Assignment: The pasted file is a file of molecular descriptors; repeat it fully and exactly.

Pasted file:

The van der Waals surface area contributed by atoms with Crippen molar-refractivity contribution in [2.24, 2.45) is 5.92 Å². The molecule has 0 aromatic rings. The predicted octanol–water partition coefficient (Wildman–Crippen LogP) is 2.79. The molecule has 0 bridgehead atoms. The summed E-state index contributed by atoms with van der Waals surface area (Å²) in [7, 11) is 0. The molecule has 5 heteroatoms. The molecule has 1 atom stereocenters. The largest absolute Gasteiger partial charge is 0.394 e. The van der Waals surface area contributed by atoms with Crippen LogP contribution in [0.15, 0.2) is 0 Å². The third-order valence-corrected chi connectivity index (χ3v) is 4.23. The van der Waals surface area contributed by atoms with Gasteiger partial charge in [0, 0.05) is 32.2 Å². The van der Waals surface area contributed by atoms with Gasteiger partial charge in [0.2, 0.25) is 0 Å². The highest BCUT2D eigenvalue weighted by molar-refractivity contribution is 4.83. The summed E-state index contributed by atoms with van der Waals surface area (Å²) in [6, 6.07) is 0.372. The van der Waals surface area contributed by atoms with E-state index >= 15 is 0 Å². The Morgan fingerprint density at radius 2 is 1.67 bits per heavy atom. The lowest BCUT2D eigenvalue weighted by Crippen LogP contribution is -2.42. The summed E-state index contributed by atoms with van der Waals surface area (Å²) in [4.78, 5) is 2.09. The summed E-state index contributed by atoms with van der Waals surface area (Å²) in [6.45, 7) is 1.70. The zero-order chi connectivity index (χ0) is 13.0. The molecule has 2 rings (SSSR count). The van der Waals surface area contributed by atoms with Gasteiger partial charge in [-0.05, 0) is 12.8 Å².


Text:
The van der Waals surface area contributed by atoms with Crippen molar-refractivity contribution in [2.24, 2.45) is 5.92 Å². The molecule has 0 aromatic rings. The predicted octanol–water partition coefficient (Wildman–Crippen LogP) is 2.79. The molecule has 0 bridgehead atoms. The summed E-state index contributed by atoms with van der Waals surface area (Å²) in [7, 11) is 0. The molecule has 5 heteroatoms. The molecule has 1 atom stereocenters. The largest absolute Gasteiger partial charge is 0.394 e. The van der Waals surface area contributed by atoms with Crippen LogP contribution in [0.15, 0.2) is 0 Å². The third-order valence-corrected chi connectivity index (χ3v) is 4.23. The van der Waals surface area contributed by atoms with Gasteiger partial charge in [0, 0.05) is 32.2 Å². The van der Waals surface area contributed by atoms with Gasteiger partial charge in [0.2, 0.25) is 0 Å². The highest BCUT2D eigenvalue weighted by molar-refractivity contribution is 4.83. The summed E-state index contributed by atoms with van der Waals surface area (Å²) in [6, 6.07) is 0.372. The van der Waals surface area contributed by atoms with E-state index >= 15 is 0 Å². The Morgan fingerprint density at radius 2 is 1.67 bits per heavy atom. The lowest BCUT2D eigenvalue weighted by Crippen LogP contribution is -2.42. The summed E-state index contributed by atoms with van der Waals surface area (Å²) in [4.78, 5) is 2.09. The summed E-state index contributed by atoms with van der Waals surface area (Å²) in [6.45, 7) is 1.70. The zero-order chi connectivity index (χ0) is 13.0. The molecule has 2 rings (SSSR count). The van der Waals surface area contributed by atoms with Gasteiger partial charge in [-0.05, 0) is 12.8 Å².